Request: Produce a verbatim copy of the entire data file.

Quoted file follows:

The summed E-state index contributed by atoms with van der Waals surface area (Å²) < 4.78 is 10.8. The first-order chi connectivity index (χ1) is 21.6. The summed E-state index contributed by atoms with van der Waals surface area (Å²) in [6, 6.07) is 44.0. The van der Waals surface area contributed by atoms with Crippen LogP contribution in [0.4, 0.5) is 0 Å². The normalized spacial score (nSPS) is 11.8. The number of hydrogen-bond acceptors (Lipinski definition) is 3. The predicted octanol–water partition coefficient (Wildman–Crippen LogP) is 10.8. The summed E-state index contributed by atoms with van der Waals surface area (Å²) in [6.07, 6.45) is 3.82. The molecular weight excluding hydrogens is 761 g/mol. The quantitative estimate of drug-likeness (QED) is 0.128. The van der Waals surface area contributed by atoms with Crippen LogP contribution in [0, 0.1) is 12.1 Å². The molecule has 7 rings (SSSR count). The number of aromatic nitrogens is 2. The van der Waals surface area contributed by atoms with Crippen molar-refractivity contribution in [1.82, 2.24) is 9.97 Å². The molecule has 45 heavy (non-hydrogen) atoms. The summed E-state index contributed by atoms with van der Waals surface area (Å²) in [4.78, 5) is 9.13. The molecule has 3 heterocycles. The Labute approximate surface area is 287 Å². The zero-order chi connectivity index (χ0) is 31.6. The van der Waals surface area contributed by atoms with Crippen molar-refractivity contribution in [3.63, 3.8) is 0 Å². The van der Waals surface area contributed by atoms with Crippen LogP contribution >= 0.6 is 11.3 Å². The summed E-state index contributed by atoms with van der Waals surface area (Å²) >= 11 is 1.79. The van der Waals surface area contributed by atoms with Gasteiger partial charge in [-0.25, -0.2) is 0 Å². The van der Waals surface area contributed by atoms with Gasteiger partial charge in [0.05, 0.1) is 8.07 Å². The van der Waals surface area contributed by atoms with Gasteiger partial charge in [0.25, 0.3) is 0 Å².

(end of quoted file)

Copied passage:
The summed E-state index contributed by atoms with van der Waals surface area (Å²) < 4.78 is 10.8. The first-order chi connectivity index (χ1) is 21.6. The summed E-state index contributed by atoms with van der Waals surface area (Å²) in [6, 6.07) is 44.0. The van der Waals surface area contributed by atoms with Crippen LogP contribution in [0.4, 0.5) is 0 Å². The normalized spacial score (nSPS) is 11.8. The number of hydrogen-bond acceptors (Lipinski definition) is 3. The predicted octanol–water partition coefficient (Wildman–Crippen LogP) is 10.8. The summed E-state index contributed by atoms with van der Waals surface area (Å²) in [6.07, 6.45) is 3.82. The molecular weight excluding hydrogens is 761 g/mol. The quantitative estimate of drug-likeness (QED) is 0.128. The van der Waals surface area contributed by atoms with Crippen LogP contribution in [0, 0.1) is 12.1 Å². The molecule has 7 rings (SSSR count). The number of aromatic nitrogens is 2. The van der Waals surface area contributed by atoms with Crippen molar-refractivity contribution in [1.82, 2.24) is 9.97 Å². The molecule has 45 heavy (non-hydrogen) atoms. The summed E-state index contributed by atoms with van der Waals surface area (Å²) in [4.78, 5) is 9.13. The molecule has 3 heterocycles. The Labute approximate surface area is 287 Å². The zero-order chi connectivity index (χ0) is 31.6. The van der Waals surface area contributed by atoms with Crippen molar-refractivity contribution in [3.63, 3.8) is 0 Å². The van der Waals surface area contributed by atoms with Crippen LogP contribution >= 0.6 is 11.3 Å². The summed E-state index contributed by atoms with van der Waals surface area (Å²) >= 11 is 1.79. The van der Waals surface area contributed by atoms with Gasteiger partial charge in [-0.25, -0.2) is 0 Å². The van der Waals surface area contributed by atoms with Gasteiger partial charge in [0.05, 0.1) is 8.07 Å². The van der Waals surface area contributed by atoms with Gasteiger partial charge in [0.25, 0.3) is 0 Å².